|David Perry |||Aug 12, 2014 06:31 PM EDT|
(Photo : Reuters) Iceland's Prime Minister Johanna Sigurdardottir talks with Chinese Premier Li Keqiang during a ceremony in China last year.
Oil, natural gas, gold, tungsten, diamonds - the laundry-list of wealth lying in wait under the Arctic Ocean makes world leaders delirious with potential. The nations it touches, Russia, the United States, Norway, Canada, Iceland, and the Danish possession of Greenland, all have begun jockeying for staking a claim.
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Even better, it can now be reached, a side-effect of thinning pack ice courtesy of global warming. But for all its resources, the Arctic does have a spectacular lack: Infrastructure.
The much-heralded Northwest Passage, a waterway stretching from the Bering Strait through Canada's Arctic Archipelago and into Baffin Bay and the Atlantic beyond, is predicted to be one of the most strategically vital trade lanes in the coming decades. With less ice, what was once an impassible sea route is suddenly an option for all the nations in the region. However, largely unpopulated due to the historic extreme cold, there is almost no settlement or port of call along the entire passage.
With open ports year-round, Iceland is now being wooed by China and Russia alike for its growing strategic position. The traditional power-broker in the North Atlantic, the United States, withdrew its last troops in 2006 as part of America's post-Cold War wind-down. Eager to step into the vacuum, China is bundling up and heading north. Last year, the first Chinese tanker ran the Northwest Passage, the same year Beijing entered into a free-trade agreement with Reykjavik.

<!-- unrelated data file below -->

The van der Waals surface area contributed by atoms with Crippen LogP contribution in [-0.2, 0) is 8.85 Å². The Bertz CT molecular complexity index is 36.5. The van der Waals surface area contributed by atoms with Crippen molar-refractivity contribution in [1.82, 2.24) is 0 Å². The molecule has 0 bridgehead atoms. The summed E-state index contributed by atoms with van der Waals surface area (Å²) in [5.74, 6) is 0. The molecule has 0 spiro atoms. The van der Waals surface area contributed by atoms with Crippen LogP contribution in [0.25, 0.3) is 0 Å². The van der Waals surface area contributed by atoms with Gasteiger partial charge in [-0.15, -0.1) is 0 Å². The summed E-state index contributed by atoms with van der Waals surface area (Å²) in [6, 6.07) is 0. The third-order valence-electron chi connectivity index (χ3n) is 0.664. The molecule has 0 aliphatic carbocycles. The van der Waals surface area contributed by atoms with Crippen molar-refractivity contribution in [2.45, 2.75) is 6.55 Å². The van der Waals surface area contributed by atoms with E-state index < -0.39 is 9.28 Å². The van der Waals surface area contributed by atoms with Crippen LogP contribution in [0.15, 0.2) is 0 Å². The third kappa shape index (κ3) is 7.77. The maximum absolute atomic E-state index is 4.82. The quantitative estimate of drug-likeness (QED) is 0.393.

The development makes good business sense; via the Northwest Passage, a Chinese cargo ship can skirt over Russia to Iceland, and from there to European ports in two weeks. The current route, through the South China Sea and Indian Ocean, is twice as long.
"Since World War II, Iceland has been considered in an American zone of influence but the withdrawal of the US military has resulted in a number of Icelanders looking more towards other parts of the world for security and support as well as trade," said Hjörtur Guðmundsson, an Icelandic historian and journalist writing for the Alaska Dispatch News.
He continued by observing, "The US military was in Iceland for about six decades as the country continued to serve an important role during the cold War in keeping an eye on Soviet military activities in the North Atlantic. Today, Iceland's stragetic important is rather economic and geopolitcal."
After Iceland's economic meltdown in 2008, Reykjavik found itself under extraordinary pressure from European leaders to join the European Union. Always of an independent mien, Iceland successfully resisted, but came away deeply resentful. It turning to other economies for trade did not come as a shock.
With no claim to Arctic territory, a closer relationship with Iceland will also provide China with a back channel to influence the region's politics, analysts believe.
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